Wilson Online Reference
Conisbee 1976
Philip Conisbee
Claude-Joseph Vernet 1714-1789
Greater London Council
London, UK
Date of Publication
Secondary published
Source Institution
The Iveagh Bequest, Kenwood
Document Inventory/Accession No
ISBN 07168 0818 8
More Information
Catalogue of eponymous exhibition held at Kenwood House, Hampstead, 4 June-19 September 1976 and a version shown at the Musée de la Marine, Palais de Chaillot, Paris, 14 October 1976-9 January 1977. 103 pp. [unpaginated] with monochrome illustrations. Introduction by Philip Conisbee. Price £1.60. No works by Wilson were exhibited but Vernet's influence on him is discussed briefly.
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Conisbee noted that 'In general it is among the painters of Vernet's own time that we should look for his direct inspiration. Painters such as Andrea Locatelli (1693/5-1741) or Jan Frans van Bloemen, called Orizzonte (1662-1749) [Van Bloemen], to take only two examples, were already supplying both Italian patrons and tourists of all nationalities with their arcadian visions, based on the Italian scene'. 'It is generally accepted that Vernet met Richard Wilson in Rome in 1752 and encouraged him to become a landscape painter, perhaps confirming advice already received from Francesco Zuccarelli in Venice. One very Vernet-like marine painting by Wilson has already come to light [P157?], but in general his technique is more oily and his observations less precisely rendered than those of Vernet. But some lost views of Rome painted by Vernet for John Bouverie in 1745, and two lost or destroyed pictures of Tivoli and Ariccia painted in 1752 for Sir William Lowther, whom Wilson knew, might have offered clues to their artistic relationship.' 'Let us observe in passing that Joseph Henry of Straffan [Henry]. a Vernet patron of 1752, also purchased a pair of interesting landscapes by Wilson, the one showing an artist at work before nature at Tivoli [P44], the other showing the artist and his assistant proceeding homewards with the easel and a very large canvas [P45].' 'But Vernet's real influence was perhaps less an immediately visual one and rather more oblique. Not only did he encourage a painter like Wilson, but his own success must have demonstrated the viabiity of the landscape profession in the middle years of the eighteenth century [ ...]' 'In 1765 a potential patron had demanded sketches (esquisses) for the approval of a friend. Vernet replied, "I am not used to making sketches for my pictures, and I have never done so. My practice is to compose on the canvas the picture I shall do, and to paint it right away, to profit from the warmth of my imagination. Moreover, the size helps me to see at a glance what I should put in, and I can compose accordingly"' (n. 45: L. Lagrange, Les Vernet, 1864, p. 179, letter to Girardot de Marigny, 6 May 1765).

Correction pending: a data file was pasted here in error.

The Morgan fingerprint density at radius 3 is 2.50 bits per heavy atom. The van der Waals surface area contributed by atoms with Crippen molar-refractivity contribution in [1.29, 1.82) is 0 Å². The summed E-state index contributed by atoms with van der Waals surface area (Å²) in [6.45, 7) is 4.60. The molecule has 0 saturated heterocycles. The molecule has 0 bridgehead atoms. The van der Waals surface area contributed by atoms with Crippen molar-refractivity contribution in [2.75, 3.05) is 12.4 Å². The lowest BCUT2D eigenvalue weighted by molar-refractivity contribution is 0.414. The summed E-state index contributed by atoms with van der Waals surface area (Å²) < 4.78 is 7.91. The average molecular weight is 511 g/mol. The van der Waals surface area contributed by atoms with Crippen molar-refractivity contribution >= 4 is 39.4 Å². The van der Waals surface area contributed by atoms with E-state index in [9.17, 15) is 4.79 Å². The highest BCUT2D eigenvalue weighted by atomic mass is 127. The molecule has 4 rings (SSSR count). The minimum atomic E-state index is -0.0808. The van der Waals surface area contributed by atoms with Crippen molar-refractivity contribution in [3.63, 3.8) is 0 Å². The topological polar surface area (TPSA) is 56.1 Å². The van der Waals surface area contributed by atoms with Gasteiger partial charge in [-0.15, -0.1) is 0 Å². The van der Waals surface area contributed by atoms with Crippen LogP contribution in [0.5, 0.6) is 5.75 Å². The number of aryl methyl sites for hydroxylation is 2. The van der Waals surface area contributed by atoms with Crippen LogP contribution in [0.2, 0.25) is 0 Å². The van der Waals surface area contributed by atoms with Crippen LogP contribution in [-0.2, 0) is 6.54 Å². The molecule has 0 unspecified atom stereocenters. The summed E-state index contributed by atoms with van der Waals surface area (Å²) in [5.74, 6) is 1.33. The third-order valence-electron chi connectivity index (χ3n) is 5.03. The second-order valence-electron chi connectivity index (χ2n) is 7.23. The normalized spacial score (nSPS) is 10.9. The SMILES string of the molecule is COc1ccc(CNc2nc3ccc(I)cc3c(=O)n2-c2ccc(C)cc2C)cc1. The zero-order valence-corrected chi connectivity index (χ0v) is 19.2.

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2019-10-04 00:00:00